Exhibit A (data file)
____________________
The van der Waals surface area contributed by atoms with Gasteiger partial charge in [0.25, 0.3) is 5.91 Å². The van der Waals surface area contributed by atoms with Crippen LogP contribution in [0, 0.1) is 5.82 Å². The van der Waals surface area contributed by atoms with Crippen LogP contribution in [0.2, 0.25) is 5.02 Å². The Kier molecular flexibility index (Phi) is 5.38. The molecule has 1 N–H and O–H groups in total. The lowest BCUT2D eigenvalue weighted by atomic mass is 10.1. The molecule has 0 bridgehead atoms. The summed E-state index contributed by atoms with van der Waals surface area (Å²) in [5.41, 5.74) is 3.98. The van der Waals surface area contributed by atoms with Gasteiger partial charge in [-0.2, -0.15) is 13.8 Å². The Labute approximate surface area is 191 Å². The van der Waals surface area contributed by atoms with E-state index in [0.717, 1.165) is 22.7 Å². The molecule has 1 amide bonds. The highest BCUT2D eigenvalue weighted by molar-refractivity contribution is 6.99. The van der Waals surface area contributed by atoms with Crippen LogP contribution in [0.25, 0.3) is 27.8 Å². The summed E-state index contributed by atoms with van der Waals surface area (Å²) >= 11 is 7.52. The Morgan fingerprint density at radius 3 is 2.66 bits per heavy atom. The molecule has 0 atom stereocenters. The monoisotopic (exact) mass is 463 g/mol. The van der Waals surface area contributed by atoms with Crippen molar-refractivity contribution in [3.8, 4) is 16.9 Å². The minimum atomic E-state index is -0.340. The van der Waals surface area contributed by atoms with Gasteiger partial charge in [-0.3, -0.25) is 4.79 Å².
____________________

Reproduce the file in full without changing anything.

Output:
The van der Waals surface area contributed by atoms with Gasteiger partial charge in [0.25, 0.3) is 5.91 Å². The van der Waals surface area contributed by atoms with Crippen LogP contribution in [0, 0.1) is 5.82 Å². The van der Waals surface area contributed by atoms with Crippen LogP contribution in [0.2, 0.25) is 5.02 Å². The Kier molecular flexibility index (Phi) is 5.38. The molecule has 1 N–H and O–H groups in total. The lowest BCUT2D eigenvalue weighted by atomic mass is 10.1. The molecule has 0 bridgehead atoms. The summed E-state index contributed by atoms with van der Waals surface area (Å²) in [5.41, 5.74) is 3.98. The van der Waals surface area contributed by atoms with Gasteiger partial charge in [-0.2, -0.15) is 13.8 Å². The Labute approximate surface area is 191 Å². The van der Waals surface area contributed by atoms with E-state index in [0.717, 1.165) is 22.7 Å². The molecule has 1 amide bonds. The highest BCUT2D eigenvalue weighted by molar-refractivity contribution is 6.99. The van der Waals surface area contributed by atoms with Crippen LogP contribution in [0.25, 0.3) is 27.8 Å². The summed E-state index contributed by atoms with van der Waals surface area (Å²) >= 11 is 7.52. The Morgan fingerprint density at radius 3 is 2.66 bits per heavy atom. The molecule has 0 atom stereocenters. The monoisotopic (exact) mass is 463 g/mol. The van der Waals surface area contributed by atoms with Crippen molar-refractivity contribution in [3.8, 4) is 16.9 Å². The minimum atomic E-state index is -0.340. The van der Waals surface area contributed by atoms with Gasteiger partial charge in [-0.3, -0.25) is 4.79 Å².